Inaugural fine photography sale for Bonhams New York intrigues bidders in late October

Bonhams’ first sale of fine photographs simulcast to its New York City salesroom brought nearly $600,000 on Oct. 28, with several lots inspiring competitive bidding and robust landscapes capturing collector interest. The San Francisco and New York City sale featured views of each city as well as familiar images from lauded photographers of the mid-1800s to the present.

The sale’s top lot was a work by the legendary Diane Arbus. Titled Child with a Toy Hand Grenade in Central Park, the 1962 black and white image was printed by Neil Selkirk in 1972 and had been acquired by an agent direct from Doon Arbus who had numbered it 59 of 75. The photograph of the exasperated-looking boy sold for $54,000.

Also drawing much collector attention were beautiful prints from Ansel Adams and Hiroshi Sugimoto. Adams’ vividly contrasted Moonrise, Hernandez, New Mexico and Sugimoto’s stark and moody Irish Sea, Isle of Man II both fetched $24,000. Several large format murals of Ansel Adams works were commissioned in the mid-1950s by the American Trust Company (that firm later acquired by Wells Fargo Bank). Sold separately, the group brought more than $35,000. They were offered from the collection of Richard Lorenz who had removed the seven mammoth murals before the bank building was demolished and the Transamerica Pyramid constructed.

A collector paid $13,200 for a platinum print signed and dated by Laura Gilpin, Bryce Canyon, 1930. Laura Gilpin worked almost exclusively in platinum and silver bromide prints up until 1935. According to Bonhams specialists, she maintained a passion for platinum prints throughout her life.

Two works by the iconic Henri Cartier-Bresson performed well, his 1961 image of Siphnos, Greece, a signed gelatin silver print printed circa 1990, sold within estimate for $11,400, while his 1959 image Queen Charlotte’s Ball, London outperformed its estimate of $7,000-$9,000, as bidding danced to $11,100.

Another lot selling above estimate was a dreamy architectural view by Julius Shulman who photographed a Richard Neutra commission in Palm Springs in 1947. The gelatin silver print Kaufman House, shot from the backyard pool area, sold for $5,100. Several perspectives on New York City attracted bids: 1940s works depicting children on the streets of the Big Apple by Helen Levitt, a 1916 photogravure by Paul Strand (sold for $7,200) and 42nd Street as Viewed from Weehawken, 1942, by Andreas Feininger (brought $7,200). Windstorm in Greenwich Village, NYC, 1949, by Ruth Orkin sold within estimate for $3,300.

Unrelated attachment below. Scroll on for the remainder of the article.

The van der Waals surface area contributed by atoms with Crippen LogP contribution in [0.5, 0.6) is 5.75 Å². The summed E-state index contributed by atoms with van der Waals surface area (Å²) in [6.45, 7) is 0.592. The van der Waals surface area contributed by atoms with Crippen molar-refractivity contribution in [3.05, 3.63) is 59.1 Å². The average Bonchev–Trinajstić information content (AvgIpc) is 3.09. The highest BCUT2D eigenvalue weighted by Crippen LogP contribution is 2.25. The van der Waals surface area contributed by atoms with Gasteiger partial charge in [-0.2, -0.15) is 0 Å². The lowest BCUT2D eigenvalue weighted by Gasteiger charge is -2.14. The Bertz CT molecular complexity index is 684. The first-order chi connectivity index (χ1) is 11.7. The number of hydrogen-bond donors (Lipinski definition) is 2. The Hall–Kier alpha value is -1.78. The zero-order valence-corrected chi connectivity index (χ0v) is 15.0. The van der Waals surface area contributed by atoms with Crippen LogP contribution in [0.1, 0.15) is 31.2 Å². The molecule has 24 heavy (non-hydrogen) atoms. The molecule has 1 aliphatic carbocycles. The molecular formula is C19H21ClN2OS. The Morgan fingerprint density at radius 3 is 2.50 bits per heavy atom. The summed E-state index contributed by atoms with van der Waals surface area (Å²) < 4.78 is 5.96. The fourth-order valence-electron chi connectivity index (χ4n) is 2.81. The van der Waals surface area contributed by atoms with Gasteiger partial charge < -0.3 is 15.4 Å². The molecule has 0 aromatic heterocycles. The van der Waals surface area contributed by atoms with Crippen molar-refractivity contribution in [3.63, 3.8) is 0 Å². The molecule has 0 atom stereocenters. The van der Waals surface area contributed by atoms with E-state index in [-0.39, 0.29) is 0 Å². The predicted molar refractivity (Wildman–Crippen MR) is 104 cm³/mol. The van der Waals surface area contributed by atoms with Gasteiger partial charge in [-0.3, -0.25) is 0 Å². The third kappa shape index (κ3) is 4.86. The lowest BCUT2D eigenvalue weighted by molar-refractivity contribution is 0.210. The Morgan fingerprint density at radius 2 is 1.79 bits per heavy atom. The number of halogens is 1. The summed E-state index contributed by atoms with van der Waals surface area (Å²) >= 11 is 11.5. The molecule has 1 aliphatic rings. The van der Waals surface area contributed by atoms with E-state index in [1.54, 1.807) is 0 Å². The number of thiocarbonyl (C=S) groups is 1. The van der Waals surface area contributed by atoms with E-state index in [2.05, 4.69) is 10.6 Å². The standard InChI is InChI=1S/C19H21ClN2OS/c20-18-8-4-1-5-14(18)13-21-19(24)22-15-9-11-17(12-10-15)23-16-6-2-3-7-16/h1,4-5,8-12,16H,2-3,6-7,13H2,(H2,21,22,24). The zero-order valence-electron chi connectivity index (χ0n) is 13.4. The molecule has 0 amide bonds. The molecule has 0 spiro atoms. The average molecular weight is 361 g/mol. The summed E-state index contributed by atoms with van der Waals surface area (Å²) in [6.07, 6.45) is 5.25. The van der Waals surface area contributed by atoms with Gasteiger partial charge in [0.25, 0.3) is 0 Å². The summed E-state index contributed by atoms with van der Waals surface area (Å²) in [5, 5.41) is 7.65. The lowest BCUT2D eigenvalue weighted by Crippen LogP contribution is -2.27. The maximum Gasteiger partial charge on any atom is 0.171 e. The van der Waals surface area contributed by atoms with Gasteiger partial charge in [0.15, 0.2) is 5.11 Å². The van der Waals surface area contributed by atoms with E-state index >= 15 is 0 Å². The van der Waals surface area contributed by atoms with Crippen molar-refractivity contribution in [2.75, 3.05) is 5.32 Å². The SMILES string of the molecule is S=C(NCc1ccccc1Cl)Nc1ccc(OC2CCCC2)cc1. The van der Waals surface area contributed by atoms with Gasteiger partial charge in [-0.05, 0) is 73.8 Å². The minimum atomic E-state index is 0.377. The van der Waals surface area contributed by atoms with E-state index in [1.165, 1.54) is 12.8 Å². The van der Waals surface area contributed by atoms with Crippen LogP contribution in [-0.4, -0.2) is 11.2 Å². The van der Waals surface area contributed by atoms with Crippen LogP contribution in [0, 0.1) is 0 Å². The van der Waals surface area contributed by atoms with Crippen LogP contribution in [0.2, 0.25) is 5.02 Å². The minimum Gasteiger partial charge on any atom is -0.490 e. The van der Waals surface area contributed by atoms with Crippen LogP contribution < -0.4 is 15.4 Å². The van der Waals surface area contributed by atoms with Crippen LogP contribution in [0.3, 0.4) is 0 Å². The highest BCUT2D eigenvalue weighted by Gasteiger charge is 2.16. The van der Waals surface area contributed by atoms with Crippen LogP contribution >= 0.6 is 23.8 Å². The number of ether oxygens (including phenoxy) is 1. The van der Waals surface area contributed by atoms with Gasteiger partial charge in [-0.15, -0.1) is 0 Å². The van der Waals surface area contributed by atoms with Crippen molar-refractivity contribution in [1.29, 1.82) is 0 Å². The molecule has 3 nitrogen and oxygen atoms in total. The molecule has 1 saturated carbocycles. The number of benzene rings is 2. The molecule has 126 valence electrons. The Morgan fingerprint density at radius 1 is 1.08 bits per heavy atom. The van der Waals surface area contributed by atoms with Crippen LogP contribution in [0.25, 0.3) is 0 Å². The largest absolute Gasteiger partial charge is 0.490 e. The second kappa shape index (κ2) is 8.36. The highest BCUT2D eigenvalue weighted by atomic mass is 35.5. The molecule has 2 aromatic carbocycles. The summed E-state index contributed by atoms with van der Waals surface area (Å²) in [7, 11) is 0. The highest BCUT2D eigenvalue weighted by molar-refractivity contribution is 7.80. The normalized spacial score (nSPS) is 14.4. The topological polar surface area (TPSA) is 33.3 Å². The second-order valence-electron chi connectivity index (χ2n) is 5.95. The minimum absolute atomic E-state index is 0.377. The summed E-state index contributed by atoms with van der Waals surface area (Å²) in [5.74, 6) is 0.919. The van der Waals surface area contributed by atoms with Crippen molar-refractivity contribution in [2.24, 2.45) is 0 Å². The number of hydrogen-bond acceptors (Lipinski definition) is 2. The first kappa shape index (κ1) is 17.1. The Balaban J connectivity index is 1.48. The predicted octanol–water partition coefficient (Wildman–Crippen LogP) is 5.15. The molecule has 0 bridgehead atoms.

Of particular interest to bidders was a gelatin silver print from Iranian artist Shirin Neshat. Titled Guardians of Revolution, the piece is from her stunning and controversial “Women of Allah” series. Questioning issues related to fundamentalism, religion and the role of women in the Middle East, the acclaimed series intersects the merging position of culture and politics of the state. Touching off a very competitive round of bidding, the work sold for $20,400. Another work by the Iranian artist, in collaboration with Israeli artist Izhar Patkin, Untitled (Hands), 2005, sold for $7,200. This digital inkjet print was signed by both artists and numbered 78/100.

Portraiture offered and sold included a pair of Helmut Newton photographs, one depicting Mick Jagger while in Paris in 1977 (jumpin’ Jack cash – sold for $6,000), the other captured the image of film director John Huston playing poker in Los Angeles in 1984 (brought $3,000). An Edward Weston gelatin silver print depicted an attentive cat on a weathered wood stump. The work was a gift in the 1940s to the daughter of one of Weston’s best childhood friends; it brought $10,800, selling within estimate. The auction closed with an Annie Leibovitz chromogenic print Alpha List, Hollywood, 2003, with a baker’s dozen of Hollywood heartthrobs, including Tom and Tom (Cruise and Hanks), Brad, Matt, Hugh, Samuel L. Jackson, Harrison Ford and others, with only one A-lister donning his shades – Jack Nicholson.

The illustrated catalog remains online for review at

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